I woke up early and ready as ever to visit Kong Lor using this cave as a replacement for missed opportunity at Xe Bang Fai. I fully expected to pay the entire boat fee figuring I would not find any others to journey with me into the darkness of the cave of the necessary motorized canoe boat but in fact I was able to share this adventure with two French. The motorized boat is operated by a local villager who took us through the cave. The entire cave is pitch black in every sense of the word besides our own borrowed headlamps so the experience was not killed by any over added illumination. I must say the cave did not have the most beautiful cave features such as stalactites, stalagmites, and others that my limited caving experiences couldn’t define (with the exception of our own self-guided walk through and along wet crystallizing stalactites and columns) but I guess my impressions need to be put into perspective whenever comparing caves to that of Paradise Cave in Vietnam. What made the cave most special and memorable was how in various moments the cave’s heights rose up higher and higher to reaches my headlamp could not quite grasp. I can fully believe the astronomical estimates of 50 meter caverns within this 7.5 km length cave. After all these years of the river water cutting through and still chipping away easily noticed by the rare spring waterfall with no guesstimated spout, the cave stands tall and wide. With only the one walk along the garden of stalactites and the need to get out of the boat and progress forth from its embedded shallow waters, I stood within that boat expanding my imagination as to how far the depths may lay, how remarkable of a discovery this might have been upon first sight, and enjoying this rare moment despite my unfortunate shortcomings in the realm of caves and take this for what it is a cave: a cave in the unrequited darkness holding secrets only my spare light could expose. We reached the other side of the cave which had a wonderfully miraculous gaping mouth opening out into the natural welcoming light after much time with its unmistakeable squiggly, jagged teeth of their own accord enveloping the circumference of the cave’s other opening. After a short respite, we continued on back to where we came from still peering out closely with our fast moving yet inquisitively explorative torches/flashlights into the black holes of the expansive space that may either lead to nothing at all or further worlds yet to be imagined. I enjoyed my time in Kong Lor Cave but I can’t say my thoughts were not drifting off to Xe Bang Fai. I couldn’t help it. I stood so close literally at the foot of the cave knocking at its doorsteps yet could not gain passage. Disappointments such as these don’t wash over easily but I need to appreciate the worthwhile moments that staring right at me while I am there in that very instance otherwise life and its treasures will sweep past me without a care or concern. The ride back to Thakhek was no bore either, another adventure in itself. At first I had been told that the songthaew came through at one o’clock and would only go to the next road where I would need to find the next ride to keep my journey to Thakhek from reaching a standstill. I have been through far too much to let such small, petty things worry my mind and spirit. Soon enough, I got reports that the truck wouldn’t be leaving until two which was an inconvenience but I rolled with it like any other. Then after that the locals came into a disagreement over when in fact it would leave before coming to some conclusion on the matter. I asked everyone around because to be frank I can’t trust a soul out here just my own intuition which has grown into the strong willed backbone of my survival and existence. Following my own intuition has brought far greater good as I have seen it test the trials of time and my own expeditions. Eventually I did get onto that songthaew with a couple of Westerners as well as locals and took that one all the way back to Thakhek over bone rattling bumps and angst anticipation to remove myself from such a back breaking cage. Back in Thakhek I ran into the French once again for a much needed chat to bring some sanity to the usual nonsensical rehearsed conversation I hear time and again before prepping myself for one last sleep filled night in Thakhek. Tomorrow I would be leaving Laos to cross the border into Thailand and hopefully gain continued passage to Bangkok. I had no plans to legitimately visit Bangkok but rather use it as a stopover to rest up and eat some Western food before flying out to Delhi and begin the next stage of my journey that would conclude my time in Southeast Asia.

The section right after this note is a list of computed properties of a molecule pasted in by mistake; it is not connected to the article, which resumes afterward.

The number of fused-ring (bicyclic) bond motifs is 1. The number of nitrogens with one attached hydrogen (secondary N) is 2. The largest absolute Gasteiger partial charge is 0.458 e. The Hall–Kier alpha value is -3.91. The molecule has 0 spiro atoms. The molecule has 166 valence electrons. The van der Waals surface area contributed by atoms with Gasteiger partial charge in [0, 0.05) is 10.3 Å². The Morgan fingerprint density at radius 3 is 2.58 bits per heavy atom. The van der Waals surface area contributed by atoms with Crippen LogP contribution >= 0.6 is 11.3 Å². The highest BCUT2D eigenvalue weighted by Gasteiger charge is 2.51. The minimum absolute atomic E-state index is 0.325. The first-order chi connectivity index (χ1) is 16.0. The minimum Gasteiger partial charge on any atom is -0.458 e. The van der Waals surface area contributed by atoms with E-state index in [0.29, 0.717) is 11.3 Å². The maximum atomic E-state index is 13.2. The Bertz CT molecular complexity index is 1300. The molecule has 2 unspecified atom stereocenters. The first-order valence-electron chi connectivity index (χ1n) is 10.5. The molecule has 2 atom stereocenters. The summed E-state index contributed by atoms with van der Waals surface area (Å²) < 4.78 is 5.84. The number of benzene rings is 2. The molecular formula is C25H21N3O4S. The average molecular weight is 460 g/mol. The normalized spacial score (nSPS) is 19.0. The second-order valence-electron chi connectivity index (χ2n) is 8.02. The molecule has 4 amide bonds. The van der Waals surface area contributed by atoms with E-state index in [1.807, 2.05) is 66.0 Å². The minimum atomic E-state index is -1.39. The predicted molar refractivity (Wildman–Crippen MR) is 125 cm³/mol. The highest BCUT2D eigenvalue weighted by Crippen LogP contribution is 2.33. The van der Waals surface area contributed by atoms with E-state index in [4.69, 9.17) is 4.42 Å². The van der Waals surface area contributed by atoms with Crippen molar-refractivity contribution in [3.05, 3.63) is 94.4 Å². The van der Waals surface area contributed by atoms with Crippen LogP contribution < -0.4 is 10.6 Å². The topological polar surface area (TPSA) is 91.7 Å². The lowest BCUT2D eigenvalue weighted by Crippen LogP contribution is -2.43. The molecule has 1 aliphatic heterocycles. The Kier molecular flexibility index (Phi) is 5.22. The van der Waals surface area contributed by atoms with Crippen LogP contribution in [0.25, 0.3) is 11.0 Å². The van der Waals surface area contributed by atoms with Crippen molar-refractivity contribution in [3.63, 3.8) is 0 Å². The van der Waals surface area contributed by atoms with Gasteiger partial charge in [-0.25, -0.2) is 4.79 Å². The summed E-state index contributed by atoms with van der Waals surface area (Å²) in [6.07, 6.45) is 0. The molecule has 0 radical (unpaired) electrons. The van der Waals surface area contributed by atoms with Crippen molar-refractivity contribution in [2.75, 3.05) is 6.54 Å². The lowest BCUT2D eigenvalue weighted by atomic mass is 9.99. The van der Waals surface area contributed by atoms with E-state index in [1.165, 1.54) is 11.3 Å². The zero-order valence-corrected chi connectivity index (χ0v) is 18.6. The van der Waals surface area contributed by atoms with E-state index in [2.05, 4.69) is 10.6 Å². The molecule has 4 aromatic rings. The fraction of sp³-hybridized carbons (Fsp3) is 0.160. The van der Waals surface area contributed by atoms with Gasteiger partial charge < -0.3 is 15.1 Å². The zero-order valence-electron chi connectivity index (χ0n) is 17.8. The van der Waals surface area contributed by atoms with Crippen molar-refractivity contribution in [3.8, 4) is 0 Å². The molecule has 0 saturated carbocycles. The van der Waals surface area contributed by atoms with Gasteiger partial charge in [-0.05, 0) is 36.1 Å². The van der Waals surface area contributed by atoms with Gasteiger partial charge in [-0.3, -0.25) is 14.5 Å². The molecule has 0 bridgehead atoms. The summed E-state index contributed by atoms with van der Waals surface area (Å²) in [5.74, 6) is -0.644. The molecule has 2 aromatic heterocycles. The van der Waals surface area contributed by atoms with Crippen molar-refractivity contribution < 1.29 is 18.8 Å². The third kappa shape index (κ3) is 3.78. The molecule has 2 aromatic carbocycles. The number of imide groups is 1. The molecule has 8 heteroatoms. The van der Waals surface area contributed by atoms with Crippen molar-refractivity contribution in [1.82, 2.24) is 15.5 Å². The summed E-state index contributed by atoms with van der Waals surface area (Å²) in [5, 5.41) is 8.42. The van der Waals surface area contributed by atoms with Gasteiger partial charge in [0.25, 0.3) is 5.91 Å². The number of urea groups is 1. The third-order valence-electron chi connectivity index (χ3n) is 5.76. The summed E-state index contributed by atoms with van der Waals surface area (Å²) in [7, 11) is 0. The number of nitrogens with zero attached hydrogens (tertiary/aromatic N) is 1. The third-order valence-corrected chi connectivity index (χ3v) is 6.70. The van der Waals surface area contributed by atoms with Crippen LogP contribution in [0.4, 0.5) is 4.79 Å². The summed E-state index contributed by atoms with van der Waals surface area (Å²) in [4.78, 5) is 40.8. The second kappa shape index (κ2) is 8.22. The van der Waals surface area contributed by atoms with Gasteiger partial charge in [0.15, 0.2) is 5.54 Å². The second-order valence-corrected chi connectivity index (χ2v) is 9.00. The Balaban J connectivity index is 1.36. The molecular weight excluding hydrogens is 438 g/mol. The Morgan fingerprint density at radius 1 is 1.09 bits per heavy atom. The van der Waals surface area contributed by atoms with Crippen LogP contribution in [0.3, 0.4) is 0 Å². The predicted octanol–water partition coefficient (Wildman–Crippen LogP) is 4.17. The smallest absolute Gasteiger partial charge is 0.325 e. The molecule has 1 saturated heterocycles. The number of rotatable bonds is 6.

Now in Laos Day 210: Kong Lor Cave